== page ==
JohnPaul Hughes ’22 poses with his crush can that he received on Valentine’s day as a part of our Valentine-gram activity.

This year marks the second year that PA has had Valentine-grams. It is a growing tradition that is loved by the students because it allows them to have some fun in the midst of the constant chaos that is high school. Kelsey Fiesz 20’ says “it is really fun to see everyone receive roses and crush cans and not know who they are from”.

Whether you are receiving these gifts from a secret admirer, significant other, or a friend, it is still very exciting to give and receive something on this special day. Celia Raney, Junior student council President, says “seeing who the students buy gifts for is always exciting, as is watching the reactions of the students when they receive them makes grams my favorite part of being a part of the student council team”.

PA intends to continue these exciting activities and maybe make new additions.  For years to come, the Student Council is working on offering singing grams as another option for our Valentine-grams.  Let your student council representative know of more ways you’d like to share the love on Valentine’s day!


Powerpuff Volleyball Game

Lady lions calling the lines, teachers calling the game, while junior and senior boys flail across the court playing volleyball in uniforms that are only recognizable as such by being equally ridiculous.  A favorite event of catholic Catholic Schools Week–and a recent sight for those of us who attended last week’s Powerpuff game–this battle between junior and senior boys is perhaps most competitive because the players are equally inexperienced.  That lack of experience, made up for by effort, enthusiasm, and absurd ensembles is what makes the game so fun.

However, the boys didn’t go into the game completely clueless. Junior and senior girls volleyball players coach their corresponding grade. Kate Neill 20’ said her experience as a coach was “very entertaining but also very frustrating and difficult because they have no idea what they are doing. In the end, it was so much fun and I’m already really excited for next year’s game”.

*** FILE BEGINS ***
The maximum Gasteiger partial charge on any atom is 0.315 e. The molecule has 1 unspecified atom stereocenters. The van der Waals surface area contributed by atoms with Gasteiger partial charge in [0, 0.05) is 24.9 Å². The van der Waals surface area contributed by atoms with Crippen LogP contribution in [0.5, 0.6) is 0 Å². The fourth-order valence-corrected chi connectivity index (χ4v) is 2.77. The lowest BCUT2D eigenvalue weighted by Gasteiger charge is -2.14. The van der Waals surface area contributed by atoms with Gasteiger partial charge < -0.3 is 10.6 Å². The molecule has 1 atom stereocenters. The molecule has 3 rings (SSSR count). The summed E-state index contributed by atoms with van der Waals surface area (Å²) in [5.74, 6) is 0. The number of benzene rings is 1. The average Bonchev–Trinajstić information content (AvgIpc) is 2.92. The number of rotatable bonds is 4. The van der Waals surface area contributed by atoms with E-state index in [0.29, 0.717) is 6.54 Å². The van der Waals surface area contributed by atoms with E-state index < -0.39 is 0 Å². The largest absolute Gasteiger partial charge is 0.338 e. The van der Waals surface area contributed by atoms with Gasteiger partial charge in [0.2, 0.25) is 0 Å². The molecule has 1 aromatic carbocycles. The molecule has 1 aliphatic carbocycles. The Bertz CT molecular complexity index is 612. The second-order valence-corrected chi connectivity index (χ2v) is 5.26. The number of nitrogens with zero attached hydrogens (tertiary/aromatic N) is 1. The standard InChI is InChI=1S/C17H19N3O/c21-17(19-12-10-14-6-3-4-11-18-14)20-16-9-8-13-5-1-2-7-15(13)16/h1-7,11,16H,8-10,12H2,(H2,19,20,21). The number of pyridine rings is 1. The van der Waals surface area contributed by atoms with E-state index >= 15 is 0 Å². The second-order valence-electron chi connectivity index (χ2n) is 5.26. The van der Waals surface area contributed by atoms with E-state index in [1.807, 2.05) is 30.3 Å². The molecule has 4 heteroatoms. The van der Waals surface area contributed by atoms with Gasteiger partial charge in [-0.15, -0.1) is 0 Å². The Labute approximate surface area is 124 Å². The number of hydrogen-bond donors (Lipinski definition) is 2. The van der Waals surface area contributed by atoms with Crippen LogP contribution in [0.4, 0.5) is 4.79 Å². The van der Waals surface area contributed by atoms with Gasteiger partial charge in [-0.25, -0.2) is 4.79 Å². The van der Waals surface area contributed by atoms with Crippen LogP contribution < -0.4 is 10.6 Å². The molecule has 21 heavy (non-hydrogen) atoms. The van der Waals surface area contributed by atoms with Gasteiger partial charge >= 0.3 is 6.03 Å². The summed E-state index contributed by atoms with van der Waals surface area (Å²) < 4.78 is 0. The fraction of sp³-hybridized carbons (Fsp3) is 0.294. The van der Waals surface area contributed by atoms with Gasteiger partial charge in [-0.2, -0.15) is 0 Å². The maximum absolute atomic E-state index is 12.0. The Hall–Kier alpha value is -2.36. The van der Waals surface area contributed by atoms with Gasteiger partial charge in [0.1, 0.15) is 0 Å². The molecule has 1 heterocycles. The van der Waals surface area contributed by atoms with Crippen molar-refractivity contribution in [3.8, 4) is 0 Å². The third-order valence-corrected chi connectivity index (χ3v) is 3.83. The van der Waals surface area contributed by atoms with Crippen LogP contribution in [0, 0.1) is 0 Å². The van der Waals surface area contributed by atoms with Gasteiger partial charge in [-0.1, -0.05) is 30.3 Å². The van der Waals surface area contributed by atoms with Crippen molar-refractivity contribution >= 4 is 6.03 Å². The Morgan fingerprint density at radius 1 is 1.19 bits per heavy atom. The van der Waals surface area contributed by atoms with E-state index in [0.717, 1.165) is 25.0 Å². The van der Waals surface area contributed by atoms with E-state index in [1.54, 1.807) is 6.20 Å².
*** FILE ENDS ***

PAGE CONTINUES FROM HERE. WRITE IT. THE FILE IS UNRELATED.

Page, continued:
The game was much anticipated by the entire high school, especially the players. Sam Ferreira 19’ said “I was super excited to play with my friends and be able to participate in a sport that I don’t normally play. Obviously, all the hard work paid off because in the end we beat the juniors”.

Set 2 of the volleyball game. The seniors are up 11-4 and the Juniors are substituting new players onto the court.

Similarly, George Wehmann 20’, mentioned, “It was exciting for me because I’m tall and love competing against the seniors.” He then continued to say, “I am disappointed that we lost but it was still very fun”.

Some suspect foul play, that an unspoken rule at PA guarantees seniors a win in both the girls’ powerpuff football game in the fall and the boys’ volleyball game. Juniors, logically, are opposed to the idea, but others say it makes sense and should remain a rule. Eli Santelmen 22’, an underclassmen who watched the game, commented, “I think it’s a little fair for the game to be rigged, it makes it more fun for the seniors since it’s their last year, but at the same time the juniors should have a chance”.

At the end of the day, the seniors took the win and marked another fun event for PA’s [extended] Catholic Schools Week. With the creative and obnoxious outfits, chants from the crowd, lots of yelling and cheering from each team, the powerpuff game will continue to be an event that the high school students and faculty at PA love.